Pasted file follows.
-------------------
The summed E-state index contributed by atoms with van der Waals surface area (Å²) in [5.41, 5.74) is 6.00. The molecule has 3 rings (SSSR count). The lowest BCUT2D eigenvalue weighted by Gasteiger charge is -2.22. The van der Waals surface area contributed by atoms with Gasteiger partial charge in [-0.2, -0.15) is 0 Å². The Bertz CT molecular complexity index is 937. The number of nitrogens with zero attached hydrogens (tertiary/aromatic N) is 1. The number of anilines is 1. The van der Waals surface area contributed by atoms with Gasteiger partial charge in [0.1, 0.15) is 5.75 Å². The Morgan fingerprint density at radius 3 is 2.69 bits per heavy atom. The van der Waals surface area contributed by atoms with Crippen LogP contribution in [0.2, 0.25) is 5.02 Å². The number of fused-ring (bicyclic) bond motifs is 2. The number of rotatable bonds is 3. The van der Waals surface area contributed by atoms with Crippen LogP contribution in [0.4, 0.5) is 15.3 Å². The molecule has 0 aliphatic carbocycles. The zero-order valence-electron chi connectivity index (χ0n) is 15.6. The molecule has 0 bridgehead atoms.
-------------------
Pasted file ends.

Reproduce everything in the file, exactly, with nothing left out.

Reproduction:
The summed E-state index contributed by atoms with van der Waals surface area (Å²) in [5.41, 5.74) is 6.00. The molecule has 3 rings (SSSR count). The lowest BCUT2D eigenvalue weighted by Gasteiger charge is -2.22. The van der Waals surface area contributed by atoms with Gasteiger partial charge in [-0.2, -0.15) is 0 Å². The Bertz CT molecular complexity index is 937. The number of nitrogens with zero attached hydrogens (tertiary/aromatic N) is 1. The number of anilines is 1. The van der Waals surface area contributed by atoms with Gasteiger partial charge in [0.1, 0.15) is 5.75 Å². The Morgan fingerprint density at radius 3 is 2.69 bits per heavy atom. The van der Waals surface area contributed by atoms with Crippen LogP contribution in [0.2, 0.25) is 5.02 Å². The number of fused-ring (bicyclic) bond motifs is 2. The number of rotatable bonds is 3. The van der Waals surface area contributed by atoms with Crippen LogP contribution in [0.4, 0.5) is 15.3 Å². The molecule has 0 aliphatic carbocycles. The zero-order valence-electron chi connectivity index (χ0n) is 15.6. The molecule has 0 bridgehead atoms.